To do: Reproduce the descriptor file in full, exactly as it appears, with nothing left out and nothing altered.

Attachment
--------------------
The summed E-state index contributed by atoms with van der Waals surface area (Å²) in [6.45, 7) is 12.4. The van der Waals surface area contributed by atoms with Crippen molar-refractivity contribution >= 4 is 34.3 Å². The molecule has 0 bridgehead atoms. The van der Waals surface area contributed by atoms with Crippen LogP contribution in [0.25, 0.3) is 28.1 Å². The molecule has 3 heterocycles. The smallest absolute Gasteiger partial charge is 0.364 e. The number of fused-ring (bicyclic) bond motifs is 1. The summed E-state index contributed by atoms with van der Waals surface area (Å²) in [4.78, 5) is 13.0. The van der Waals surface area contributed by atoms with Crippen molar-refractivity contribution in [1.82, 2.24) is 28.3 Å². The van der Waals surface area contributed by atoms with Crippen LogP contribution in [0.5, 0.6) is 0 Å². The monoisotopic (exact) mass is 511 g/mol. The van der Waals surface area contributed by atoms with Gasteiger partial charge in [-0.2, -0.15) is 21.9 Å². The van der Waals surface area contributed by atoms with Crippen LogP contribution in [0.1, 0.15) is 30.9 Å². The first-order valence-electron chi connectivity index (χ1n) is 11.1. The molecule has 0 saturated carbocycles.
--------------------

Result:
The summed E-state index contributed by atoms with van der Waals surface area (Å²) in [6.45, 7) is 12.4. The van der Waals surface area contributed by atoms with Crippen molar-refractivity contribution >= 4 is 34.3 Å². The molecule has 0 bridgehead atoms. The van der Waals surface area contributed by atoms with Crippen LogP contribution in [0.25, 0.3) is 28.1 Å². The molecule has 3 heterocycles. The smallest absolute Gasteiger partial charge is 0.364 e. The number of fused-ring (bicyclic) bond motifs is 1. The summed E-state index contributed by atoms with van der Waals surface area (Å²) in [4.78, 5) is 13.0. The van der Waals surface area contributed by atoms with Crippen molar-refractivity contribution in [1.82, 2.24) is 28.3 Å². The van der Waals surface area contributed by atoms with Crippen LogP contribution in [0.5, 0.6) is 0 Å². The monoisotopic (exact) mass is 511 g/mol. The van der Waals surface area contributed by atoms with Gasteiger partial charge in [-0.2, -0.15) is 21.9 Å². The van der Waals surface area contributed by atoms with Crippen LogP contribution in [0.1, 0.15) is 30.9 Å². The first-order valence-electron chi connectivity index (χ1n) is 11.1. The molecule has 0 saturated carbocycles.